Just like any other type of investment, art comes with its financial risks. One of the main risks is an inability to sell the item in a timely fashion. In other words, art tends to be highly illiquid. Another risk is that the art may depreciate in value rather than appreciate. For example, there’s no guarantee any artist will remain popular or create works with a consistent value. Even some of the most famous artists weren’t appreciated during their time.

So, you may take an interest in an upstart artist. You like the person’s work, and it seems like people are starting to notice the talent. However, within the next year, someone has taken that artist’s place. Overall, it’s hard to predict who will stay a permanent fixture in the community and who will fade out.

Sometimes you can mitigate that risk when you have a solid art history or appraisal foundation. But there are multiple markets, and a lower-priced item in one doesn’t automatically make it a steal. Depending on which market you’re investing in, you’ll see works subject to different price scaling. It’s important to know what the comparative value is within the medium or era, whether you are looking at etchings, prints, photographs, paintings, etc.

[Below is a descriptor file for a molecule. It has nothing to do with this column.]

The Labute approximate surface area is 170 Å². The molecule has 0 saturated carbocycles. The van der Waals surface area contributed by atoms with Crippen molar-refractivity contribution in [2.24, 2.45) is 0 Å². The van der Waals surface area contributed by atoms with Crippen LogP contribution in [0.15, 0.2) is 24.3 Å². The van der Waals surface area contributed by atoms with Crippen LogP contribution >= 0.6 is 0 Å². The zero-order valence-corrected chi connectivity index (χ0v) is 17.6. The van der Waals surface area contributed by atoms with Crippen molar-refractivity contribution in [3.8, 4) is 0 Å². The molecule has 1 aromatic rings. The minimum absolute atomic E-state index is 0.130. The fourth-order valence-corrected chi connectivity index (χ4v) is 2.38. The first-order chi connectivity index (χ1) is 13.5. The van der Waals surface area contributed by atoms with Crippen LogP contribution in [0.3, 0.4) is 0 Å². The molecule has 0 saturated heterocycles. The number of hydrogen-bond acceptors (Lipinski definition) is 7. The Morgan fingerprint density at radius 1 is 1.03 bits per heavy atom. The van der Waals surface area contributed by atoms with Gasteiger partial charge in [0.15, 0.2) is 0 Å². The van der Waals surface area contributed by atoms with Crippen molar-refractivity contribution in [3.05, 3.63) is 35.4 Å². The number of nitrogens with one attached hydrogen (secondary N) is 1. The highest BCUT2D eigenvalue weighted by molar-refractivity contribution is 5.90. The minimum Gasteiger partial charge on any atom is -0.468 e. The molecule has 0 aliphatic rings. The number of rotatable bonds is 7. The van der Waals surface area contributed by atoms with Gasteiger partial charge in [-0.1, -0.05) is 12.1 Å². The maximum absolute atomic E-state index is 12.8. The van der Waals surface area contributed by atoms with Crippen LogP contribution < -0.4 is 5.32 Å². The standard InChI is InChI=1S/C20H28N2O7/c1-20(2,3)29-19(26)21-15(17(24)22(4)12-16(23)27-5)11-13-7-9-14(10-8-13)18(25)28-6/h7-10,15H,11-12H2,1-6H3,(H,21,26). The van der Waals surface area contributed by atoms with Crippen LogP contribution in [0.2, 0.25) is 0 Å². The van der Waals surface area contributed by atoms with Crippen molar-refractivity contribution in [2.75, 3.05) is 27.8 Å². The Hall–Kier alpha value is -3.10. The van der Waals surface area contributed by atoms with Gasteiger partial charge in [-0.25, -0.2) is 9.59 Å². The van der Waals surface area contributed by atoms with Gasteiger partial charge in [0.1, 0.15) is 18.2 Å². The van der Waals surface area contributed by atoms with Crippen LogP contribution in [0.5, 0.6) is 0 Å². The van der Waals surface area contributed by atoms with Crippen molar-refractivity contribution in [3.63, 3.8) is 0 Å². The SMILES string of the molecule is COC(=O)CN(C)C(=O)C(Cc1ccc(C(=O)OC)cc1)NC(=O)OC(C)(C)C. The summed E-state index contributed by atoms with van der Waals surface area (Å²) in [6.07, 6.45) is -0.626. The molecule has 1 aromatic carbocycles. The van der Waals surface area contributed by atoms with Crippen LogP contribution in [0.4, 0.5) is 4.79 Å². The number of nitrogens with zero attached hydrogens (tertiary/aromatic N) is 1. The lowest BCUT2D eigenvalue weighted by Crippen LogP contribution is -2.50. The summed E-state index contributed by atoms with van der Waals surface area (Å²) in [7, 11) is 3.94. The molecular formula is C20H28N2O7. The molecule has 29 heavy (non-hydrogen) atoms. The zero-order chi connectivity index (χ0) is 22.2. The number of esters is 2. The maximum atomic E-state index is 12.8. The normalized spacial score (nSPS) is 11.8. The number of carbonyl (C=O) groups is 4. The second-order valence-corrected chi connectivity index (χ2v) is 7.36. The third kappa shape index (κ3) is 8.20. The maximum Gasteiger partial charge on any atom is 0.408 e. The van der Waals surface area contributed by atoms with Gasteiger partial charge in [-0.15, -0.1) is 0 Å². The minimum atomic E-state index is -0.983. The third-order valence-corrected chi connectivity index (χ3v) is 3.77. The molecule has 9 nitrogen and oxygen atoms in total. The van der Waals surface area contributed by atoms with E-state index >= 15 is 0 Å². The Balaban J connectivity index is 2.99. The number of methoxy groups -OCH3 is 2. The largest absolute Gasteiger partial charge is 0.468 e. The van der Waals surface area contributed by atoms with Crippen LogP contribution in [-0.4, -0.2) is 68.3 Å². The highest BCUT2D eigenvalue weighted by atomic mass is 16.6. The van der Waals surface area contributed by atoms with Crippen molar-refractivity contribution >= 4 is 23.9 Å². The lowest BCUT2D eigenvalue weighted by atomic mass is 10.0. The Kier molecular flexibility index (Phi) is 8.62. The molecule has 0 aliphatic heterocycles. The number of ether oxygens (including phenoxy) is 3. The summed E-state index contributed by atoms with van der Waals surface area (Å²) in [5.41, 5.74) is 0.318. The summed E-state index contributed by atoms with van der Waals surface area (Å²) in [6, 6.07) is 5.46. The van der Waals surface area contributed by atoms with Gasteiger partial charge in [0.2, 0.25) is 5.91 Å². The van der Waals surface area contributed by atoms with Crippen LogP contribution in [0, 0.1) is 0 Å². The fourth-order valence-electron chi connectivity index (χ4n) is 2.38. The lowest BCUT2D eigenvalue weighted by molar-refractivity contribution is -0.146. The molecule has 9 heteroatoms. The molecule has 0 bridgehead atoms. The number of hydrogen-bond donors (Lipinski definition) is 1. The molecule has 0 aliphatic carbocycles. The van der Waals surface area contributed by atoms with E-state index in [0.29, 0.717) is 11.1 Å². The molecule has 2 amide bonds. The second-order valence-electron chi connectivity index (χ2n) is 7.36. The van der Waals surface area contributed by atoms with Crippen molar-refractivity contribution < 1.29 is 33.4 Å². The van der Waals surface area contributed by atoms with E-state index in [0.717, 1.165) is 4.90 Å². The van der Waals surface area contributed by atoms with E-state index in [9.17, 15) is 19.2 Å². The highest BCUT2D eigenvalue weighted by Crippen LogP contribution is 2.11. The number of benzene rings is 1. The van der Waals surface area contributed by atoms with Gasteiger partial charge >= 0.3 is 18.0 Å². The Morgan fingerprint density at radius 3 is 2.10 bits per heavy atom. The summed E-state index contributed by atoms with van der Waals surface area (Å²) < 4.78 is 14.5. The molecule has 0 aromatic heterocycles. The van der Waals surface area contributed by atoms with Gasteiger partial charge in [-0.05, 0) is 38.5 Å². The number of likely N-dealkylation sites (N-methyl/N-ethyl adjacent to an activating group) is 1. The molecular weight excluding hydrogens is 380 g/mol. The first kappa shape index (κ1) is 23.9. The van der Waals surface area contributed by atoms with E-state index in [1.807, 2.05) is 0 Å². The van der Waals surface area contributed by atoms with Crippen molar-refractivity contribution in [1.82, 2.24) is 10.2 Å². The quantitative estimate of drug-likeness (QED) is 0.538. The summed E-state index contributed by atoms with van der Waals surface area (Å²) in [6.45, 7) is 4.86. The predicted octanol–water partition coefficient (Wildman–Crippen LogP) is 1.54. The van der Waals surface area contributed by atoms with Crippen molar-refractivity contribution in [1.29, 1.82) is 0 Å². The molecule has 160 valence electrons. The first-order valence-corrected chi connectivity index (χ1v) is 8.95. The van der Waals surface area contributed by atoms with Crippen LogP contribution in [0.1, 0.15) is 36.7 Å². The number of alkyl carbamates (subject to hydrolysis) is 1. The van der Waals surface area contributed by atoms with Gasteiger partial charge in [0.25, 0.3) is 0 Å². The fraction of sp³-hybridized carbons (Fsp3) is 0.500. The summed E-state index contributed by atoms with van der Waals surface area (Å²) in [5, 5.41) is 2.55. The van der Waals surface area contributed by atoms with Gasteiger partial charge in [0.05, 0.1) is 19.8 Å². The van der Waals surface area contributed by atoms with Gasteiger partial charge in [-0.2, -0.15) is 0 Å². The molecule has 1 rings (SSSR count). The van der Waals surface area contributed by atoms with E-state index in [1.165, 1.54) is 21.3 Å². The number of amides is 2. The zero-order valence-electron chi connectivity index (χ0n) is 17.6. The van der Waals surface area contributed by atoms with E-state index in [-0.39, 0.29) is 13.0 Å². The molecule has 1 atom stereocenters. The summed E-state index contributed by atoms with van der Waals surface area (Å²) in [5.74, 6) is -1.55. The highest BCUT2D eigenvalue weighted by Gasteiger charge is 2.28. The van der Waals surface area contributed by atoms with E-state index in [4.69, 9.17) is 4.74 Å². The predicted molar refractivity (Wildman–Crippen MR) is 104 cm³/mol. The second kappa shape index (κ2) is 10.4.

There are also associated costs with keeping a work safe. You may think you can buy an oil painting and then hang it up in your home. But artworks often require a particular climate to keep them from getting damaged. That may be even more important if you wait long-term for the value to increase. So, you have to work out a place to store the piece, which can be a significant price. Furthermore, if you have to ship it anywhere, insure it. And when it arrives, insure it again.

Overall, it’s vital to have the right knowledge going in. Otherwise, you may spend more than you mean to without any solid return waiting at the end.

Is Art a Good Investment?